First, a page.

SQL-Ledger is a web-based Perl program that interfaces with PostgreSQL using the relevant Perl modules. The code is well partitioned, and the main operation modules are written in an object oriented way.
Figure 8: The SQL-Ledger software stack in a Typical Implementation
Some companies may ask how scalable SQL-Ledger is. In general, it is assumed that few companies are going to have a need for a high-concurrency accounting system. However, with all the features available in SQL-Ledger, the staff that may have access to some of the application may be high enough to make the question worthwhile. This question also becomes more important when companies might look at integrating SQL-Ledger with a CRM solution, online store, or other environment. This section looks at a number of the known issues and their solutions.
As SQL-Ledger is a fairly standard web-based application. However, sometimes during upgrades, the database schema changes. In these cases, it becomes impossible to use different versions of the software against the same database version safely. SQL-Ledger checks the version of the database and if the version is higher than the version of the software that is running, will refuse to run. Therefore although one strategy might be to run several front-end web servers with SQL-Ledger, in reality this can be a bit of a problem. One solution is to take half of the front-end servers off-line while doing the initial upgrade, and then take the other offline to upgrade when these are brought back online. The database manager is less scalable in the sense that one cannot just add more database servers and expect to carry on as normal. However, aside from the known issues listed below, there are few performance issues with it. If complex reports are necessary, these can be moved to a replica database (perhaps using Slony-I). If this solution is insufficient for database scalability, one might be able to move staff who do not need real-time access to new entries onto a PG-Pool/Slony-I cluster where new transactions are entered on the master and other data is looked up on the replica. In certain circumstances, one can also offload a number of other queries from the master database in order to minimize the load. SQL-Ledger has very few issues in the scalability of the application.
PostgreSQL uses a technique called Multi-version Concurrency Control (MVCC) to provide a snapshot of the database at the beginning of a statement or transaction (depending on the transaction isolation level). When a row is updated, PostgreSQL leaves the old row in the database, and inserts a new version of that row into the table. Over time, unless those old rows are removed, performance can degrade as PostgreSQL has to search through all the old versions of the row in order to determine which one ought to be the current one. Due to the way the SQL statements are executed in SQL-Ledger, most inserts will also create a dead row. A second problem occurs in that each transaction is given a transaction id. These id's are numbered using 32-bit integers. If the transaction id wraps around (prior to 8.1), data from transactions that appear (due to the wraparound) to be in the future suddenly becomes inaccessible. This problem was corrected in PostgreSQL 8.1, where the database will refuse to accept new transactions if the transaction ID gets too close to a wraparound. So while the problem is not as serious in 8.1, the application merely becomes inaccessible rather than displaying apparent data loss. Wraparound would occur after about a billion transactions between all databases running on that instance of PostgreSQL. Prior to 8.1, the main way to prevent both these problems was to run a periodic vacuumdb command from cron (UNIX/Linux) or the task scheduler (Windows). In 8.1 or later, autovacuum capabilities are part of the back-end and can be configured with the database manager. See the PostgreSQL documentation for treatment of these subjects. In general, if performance appears to be slowly degrading, one should try to run vacuumdb -z from the shell in order to attempt to reclaim space and provide the planner with accurate information about the size and composition of the tables. If this fails, then one can go to other methods of determining the bottleneck and what to do about it.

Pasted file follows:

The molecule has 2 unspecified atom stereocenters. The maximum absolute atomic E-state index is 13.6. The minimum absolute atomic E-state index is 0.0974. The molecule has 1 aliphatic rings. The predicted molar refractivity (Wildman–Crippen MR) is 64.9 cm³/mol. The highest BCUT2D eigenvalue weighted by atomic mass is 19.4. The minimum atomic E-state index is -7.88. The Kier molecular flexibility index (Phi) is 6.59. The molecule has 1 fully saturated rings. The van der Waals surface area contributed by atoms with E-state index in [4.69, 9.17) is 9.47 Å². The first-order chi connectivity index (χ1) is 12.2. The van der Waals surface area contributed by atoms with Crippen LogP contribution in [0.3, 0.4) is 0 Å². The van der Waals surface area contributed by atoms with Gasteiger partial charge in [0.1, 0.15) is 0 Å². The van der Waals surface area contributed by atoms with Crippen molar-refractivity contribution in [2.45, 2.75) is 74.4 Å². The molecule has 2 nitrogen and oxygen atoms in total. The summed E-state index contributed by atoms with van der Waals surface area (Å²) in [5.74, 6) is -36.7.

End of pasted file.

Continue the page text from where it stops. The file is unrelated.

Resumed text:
The PostgreSQL planner assumes a minimum page size of ten pages for a physically empty table. The reasoning behind this choice is that a table could grow rapidly and one could end up with bad database performance if the planner assumes a very small table. However, if you end up with joins between a very large table with millions of rows and a physically empty table, one can end up with a very bad query plan. In this case, the planner will choose a nested loop join and run through this loop for every row in the large table. As a result, performance will suddenly drop once the large table becomes too large to effectively do index scans of the join criteria on both tables. This problem most often occurs when people have no warehouses, departments, or projects defined and are running systems with a large number of transactions (such as a point of sale environment). Last time I saw this problem, the server would wait for thirty seconds to display a new point of sale screen while the server CPU activity would spike to 100%. One solution is to define one warehouse, department, and project, and then run vacuumdb -z from the shell to force the planner to acknowledge these tables as single-row tables. The other option is to go into the source code and edit the database queries to omit unused tables.
(First version from: An Introduction to SQL-Ledger by Chris Travers, 2006)